About Gonville & Caius College
Founded in 1384 as Gonville Hall, Gonville & Caius College at Cambridge University is the fourth oldest college on the campus. Edmund Gonville first established the hall, and John Caius re-established it as a college under the joined name of Gonville & Caius (pronounced “keys”) College in 1557.
Gonville & Caius has undergone several periods of enrollment decline and rebuilding during its history. John Caius was one of the first fellows to return and help build support for the dwindling community at the college. He left Gonville & Caius with the Caius Courtyard and three main gates: “Humility,” “Virtue,” and “Honour.”
Teaching and research at the college became gradually specialized between 1860 and 1926. The college had endured another period of declining enrollment and the University Commissions stepped in to help reform the college’s endowments and statues. Now, Gonville & Caius ranks high in the community of Cambridge colleges with large endowments used to support their students and research.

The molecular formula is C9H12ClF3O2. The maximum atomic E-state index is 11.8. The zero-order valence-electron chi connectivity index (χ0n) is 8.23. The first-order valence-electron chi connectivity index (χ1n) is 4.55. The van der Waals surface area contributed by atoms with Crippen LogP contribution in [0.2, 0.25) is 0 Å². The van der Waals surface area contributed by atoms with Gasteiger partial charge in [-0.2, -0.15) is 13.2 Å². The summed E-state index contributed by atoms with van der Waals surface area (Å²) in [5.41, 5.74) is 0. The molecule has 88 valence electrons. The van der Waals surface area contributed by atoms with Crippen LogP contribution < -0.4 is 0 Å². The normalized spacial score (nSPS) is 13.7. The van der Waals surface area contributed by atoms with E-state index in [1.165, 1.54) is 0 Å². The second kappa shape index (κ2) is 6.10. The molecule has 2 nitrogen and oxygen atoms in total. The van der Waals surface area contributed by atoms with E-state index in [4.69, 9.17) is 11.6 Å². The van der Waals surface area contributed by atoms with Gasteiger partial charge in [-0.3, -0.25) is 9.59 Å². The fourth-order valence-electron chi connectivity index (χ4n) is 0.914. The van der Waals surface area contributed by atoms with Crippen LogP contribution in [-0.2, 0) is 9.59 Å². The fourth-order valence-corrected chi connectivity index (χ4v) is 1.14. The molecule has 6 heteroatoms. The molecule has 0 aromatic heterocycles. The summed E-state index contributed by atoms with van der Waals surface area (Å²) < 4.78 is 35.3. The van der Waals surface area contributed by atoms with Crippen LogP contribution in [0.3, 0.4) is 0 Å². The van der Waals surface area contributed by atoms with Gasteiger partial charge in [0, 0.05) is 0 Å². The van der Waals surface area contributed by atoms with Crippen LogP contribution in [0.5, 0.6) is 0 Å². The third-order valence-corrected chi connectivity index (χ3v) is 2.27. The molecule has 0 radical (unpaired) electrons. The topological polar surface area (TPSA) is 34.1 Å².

Keeping with the noted tradition as one of the University’s oldest colleges, students at Gonville & Caius regularly attend communal dinners. At Formal “Hall” (dinner), they must wear dress robes and rise when fellows enter.
Gonville & Caius Alumni
The college does offer strong academic programs in the major disciplines, and has a history of producing successful graduates in the medical teaching industry. The neutron, penicillin, and DNA structure, were all discovered by Gonville & Caius members.
The college has graduated several Nobel Prize Winners and notable alumni. These names include Sir James Chadwick who discovered the neutron, Sir Howard Florey who discovered penicillin, and Stephen Hawking, the theoretical physicist.
Journalist and television personality, David Frost attended Gonville & Caius College. He recived his Bachelor’s Degree in English there.
Gonville & Caius College Contact and Location
Trinity Street, Cambridge CB2 1TA
Tel: +44 1223 332400
Fax: +44 1223 332456
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